Tax codes are issued by HMRC to employees, with a copy being sent to the employer, for persons who are taxed under PAYE to ensure the correct amount of tax is deducted depending on a person’s individual circumstances.
A tax code normally consists of several numbers followed by a letter. For example the most common code in the current year 6 April 2016 to 5 April 2017 will be 1100L. The numbers indicate the amount of your tax free allowances, which are normally increased annually by the Chancellor in the Budget. In this example you replace the letter with 9 to arrive at the tax free amount of £11,009. The letter L signifies that the code is the basic Personal Allowance. Other letters used in codes include T, and K. An explanation of these is as follows:
T Normally tax code 0T (Zero T) means that a persons allowances have been used up against another source of income, or reduced, and the income will be taxed depending on the level at either 20%, 40% or 45%.
K Issued where a person’s deductions (pensions, benefits etc) exceed the personal allowance.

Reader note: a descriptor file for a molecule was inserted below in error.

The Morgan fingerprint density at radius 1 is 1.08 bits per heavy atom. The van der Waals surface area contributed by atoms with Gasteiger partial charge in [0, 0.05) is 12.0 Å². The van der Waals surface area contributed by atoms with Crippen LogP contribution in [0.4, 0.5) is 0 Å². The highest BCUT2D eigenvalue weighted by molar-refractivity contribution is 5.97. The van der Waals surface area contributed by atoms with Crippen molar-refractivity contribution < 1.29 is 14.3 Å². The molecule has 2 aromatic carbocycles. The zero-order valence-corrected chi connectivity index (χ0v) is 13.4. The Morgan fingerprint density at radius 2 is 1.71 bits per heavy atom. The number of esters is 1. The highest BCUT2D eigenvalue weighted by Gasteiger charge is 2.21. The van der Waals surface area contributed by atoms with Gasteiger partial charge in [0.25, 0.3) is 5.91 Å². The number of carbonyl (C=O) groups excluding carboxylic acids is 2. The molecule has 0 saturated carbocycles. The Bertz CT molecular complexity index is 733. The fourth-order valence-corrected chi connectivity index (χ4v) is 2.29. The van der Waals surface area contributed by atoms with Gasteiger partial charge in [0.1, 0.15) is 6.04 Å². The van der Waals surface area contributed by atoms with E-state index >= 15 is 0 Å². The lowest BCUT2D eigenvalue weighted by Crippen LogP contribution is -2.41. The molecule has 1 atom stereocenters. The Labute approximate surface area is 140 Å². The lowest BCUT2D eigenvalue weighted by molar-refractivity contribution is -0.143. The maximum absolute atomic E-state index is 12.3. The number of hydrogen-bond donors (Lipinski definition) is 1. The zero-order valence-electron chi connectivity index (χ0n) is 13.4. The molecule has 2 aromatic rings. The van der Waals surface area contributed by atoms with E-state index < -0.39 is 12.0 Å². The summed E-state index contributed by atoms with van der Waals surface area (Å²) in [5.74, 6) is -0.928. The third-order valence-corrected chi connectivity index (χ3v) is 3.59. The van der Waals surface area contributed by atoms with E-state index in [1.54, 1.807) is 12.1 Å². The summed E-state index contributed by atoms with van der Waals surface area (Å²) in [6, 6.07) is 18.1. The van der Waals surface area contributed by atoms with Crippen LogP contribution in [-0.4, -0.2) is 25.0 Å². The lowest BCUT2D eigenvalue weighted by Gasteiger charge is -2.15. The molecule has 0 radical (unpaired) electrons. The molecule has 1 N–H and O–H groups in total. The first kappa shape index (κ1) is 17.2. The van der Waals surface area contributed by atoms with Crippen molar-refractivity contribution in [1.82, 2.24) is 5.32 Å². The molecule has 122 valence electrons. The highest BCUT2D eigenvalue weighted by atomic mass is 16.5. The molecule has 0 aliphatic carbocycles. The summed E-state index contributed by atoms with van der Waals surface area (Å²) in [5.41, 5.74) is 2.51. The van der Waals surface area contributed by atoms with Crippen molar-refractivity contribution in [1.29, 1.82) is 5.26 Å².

Other Tax Codes
BR When this code is operated tax at 20% (current basic rate tax) will be deducted. Commonly used where a person has a second job or is in receipt of a pension.
D0 (D Zero). If this code is issued the income will be taxed at the higher rate currently 40%.
D1 If this code is issued the income will be taxed at the additional rate currently 45%.
NT This code is issued where no tax is to be deducted. The circumstances when this would be operated are few and far between.
Emergency Tax Codes
In certain situations an employer is obliged to operate an emergency tax code. The most common situation being where an employee starts a new employment without a form P45. Each pay day is treated as the first week/or month (depending on the payment frequency) in the year. An emergency code can be identified by W1 or M1 appearing after the code. The most common example being 1100L W1.